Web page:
Q: The terms "PIN-based" and "signature-based"
often come up in discussions about debit card acceptance.
What do these expressions mean? And how do the payment
A: The terms refer to the two distinct ways in which debit
payments are processed: online and offline. Online debit
transactions call for customers to endorse payments by
submitting their personal identification numbers (PINs)
at the point of sale, while offline transactions require
shoppers to sign sales receipts. The following information
can help you understand more about PIN-based and signature
based debit transactions, and how each payment option
can benefit your business.
Online (PIN-based) Debit
PIN-based debit transactions are fast, convenient and secure.
In brick-and-mortar environments, shoppers initiate online
debit payments by swiping their debit cards through magnetic
card readers. The customers then key their secret codes
into encryption devices called PIN pads. The transactions
are authorized in real time, funds in the customers' accounts
are captured immediately, and money is transferred into
storeowners' account s in two to three business days.
Merchants pay a nominal transaction fee. And because the
customers authorize their purchases with PINs, the risk
to merchants of chargebacks is virtually nonexistent.
To accept online debit payments, you must have a merchant
account, debit processing service, a payment terminal,
a receipt printer and a PIN pad. Many payment processing
companies offer both credit and debit card services, but
you must be approved for them separately. You can obtain
a terminal and printer with an integrated PIN pad or purchase
a discrete (free-standing) PIN entry device and connect
it to your payment system. Just remember that your customers
must be able to access the device and enter their codes
Practically speaking, this type of debit transaction is
currently available in the physical world only, not the
Internet. A number of financial institutions have introduced
technology that may advance the development of PIN-based
debit processing on the Web, such as digital certificates,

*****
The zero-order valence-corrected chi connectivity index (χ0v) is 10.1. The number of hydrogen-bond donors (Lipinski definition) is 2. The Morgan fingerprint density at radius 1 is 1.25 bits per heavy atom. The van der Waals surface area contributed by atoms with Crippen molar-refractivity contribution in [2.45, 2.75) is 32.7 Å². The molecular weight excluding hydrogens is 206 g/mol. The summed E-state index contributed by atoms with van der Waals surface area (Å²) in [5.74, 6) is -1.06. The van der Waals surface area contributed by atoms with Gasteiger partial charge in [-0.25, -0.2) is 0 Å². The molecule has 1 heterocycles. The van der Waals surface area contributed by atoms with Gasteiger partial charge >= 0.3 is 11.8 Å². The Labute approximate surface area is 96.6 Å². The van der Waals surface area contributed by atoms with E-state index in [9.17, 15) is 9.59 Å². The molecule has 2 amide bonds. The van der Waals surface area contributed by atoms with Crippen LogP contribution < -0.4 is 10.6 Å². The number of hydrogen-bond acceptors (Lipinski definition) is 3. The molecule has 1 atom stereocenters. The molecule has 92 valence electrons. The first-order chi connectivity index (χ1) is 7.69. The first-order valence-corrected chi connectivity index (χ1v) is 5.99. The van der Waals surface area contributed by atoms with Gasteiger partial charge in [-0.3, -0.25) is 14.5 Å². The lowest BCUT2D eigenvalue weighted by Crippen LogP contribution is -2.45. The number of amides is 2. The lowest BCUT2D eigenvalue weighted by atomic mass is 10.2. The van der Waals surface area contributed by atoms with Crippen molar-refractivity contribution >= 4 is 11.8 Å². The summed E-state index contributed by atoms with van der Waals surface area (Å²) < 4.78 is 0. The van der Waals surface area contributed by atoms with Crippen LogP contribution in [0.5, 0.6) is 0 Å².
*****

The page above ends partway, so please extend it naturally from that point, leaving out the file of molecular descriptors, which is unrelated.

smartcard solutions and compact disk-based systems. But
no widely-accepted operating standards have yet been established.
Offline (Signature-based) Debit
Unlike online debit transactions, offline debit payments
do not involve PINs. Offline debit cards (aka check cards)
are typically issued by credit card companies through
their participating banks. The cards may be used everywhere
credit cards are accepted, including over the Internet.
In the physical world, customers who choose to make offline
debit purchases must hand over their check cards. Merchants
swipe the cards through their payment terminals and complete
the debit sales the same way they process credit card
transactions. The customers then sign sales drafts that
authorize the merchants to charge their accounts. On the
Web, customers enter check card information into browser-based
forms, just as they would for credit card purchases. The
data is encrypted, captured by transaction processors,
and sent to the credit card processing networks for authorization.
Transactions normally settle in two to three business
days. Because check card transactions are processed through
the same networks as credit cards, they often incur the
same discount rates and transaction fees. If your business
is already equipped to process credit card transactions
(i.e., you have a merchant account, credit card processing
service, and either a terminal and printer or payment-processing
software), you should also be able to process offline
Why PIN Is In
Both forms of debit acceptance let merchants offer payment
flexibility to their customers, which in turn can capture
impulse buying, generate higher-ticket purchases and improve
customer loyalty. But PIN-based debit transactions offer
added advantages, such as:
1. The option to provide cash back to customers, which
increases store traffic
2. A fast way to move shoppers through the checkout line
3. Virtual elimination of chargebacks and fraud
4. Lower transaction costs
5. Higher transaction approval rates
6. Potential for additional revenue from surcharges
The benefits are clear. With minimal investment, brick-and-
mortar merchants can use PIN-based debit transactions
to help increase their sales and profits. Get yourself
a PINPad if you are a storefront merchant and make sure
your Merchant Account Provider has properly set you up
to accept On-Line (Pin-Based) Debit cards. By recognizing
a "check card" as a Debit Card you can convert say a 1.5%
discount rated fee - or $1.50 your cost on a $100.00 purchase
- to a $0.57 cent transaction fee. This is a savings of
almost $1.00 per sale. It doesn't take long to add up.
How Debit Card Acceptance Can Help You
What does the distinction between signature-based and
PIN-based debit mean to your business?
If you're an Internet merchant, check card acceptance
can give you access to buyers who may not qualify for
credit cards, such as teenagers. Plus, you receive funds
from approved transactions quickly and securely. Perhaps
most important, you can accept signature-based debit payments
with relative ease because they're processed much like
credit card sales.
If you own a business in the physical world, you enjoy
the flexibility to process signature-based debit payments
as well as PIN-based transactions, which provide increased
security and opportunities to generate additional revenue.
Contact a payment service provider with experience in
debit processing to learn about the payment options that
best suit your business - and discover how debit card
acceptance can help improve your company's bottom line.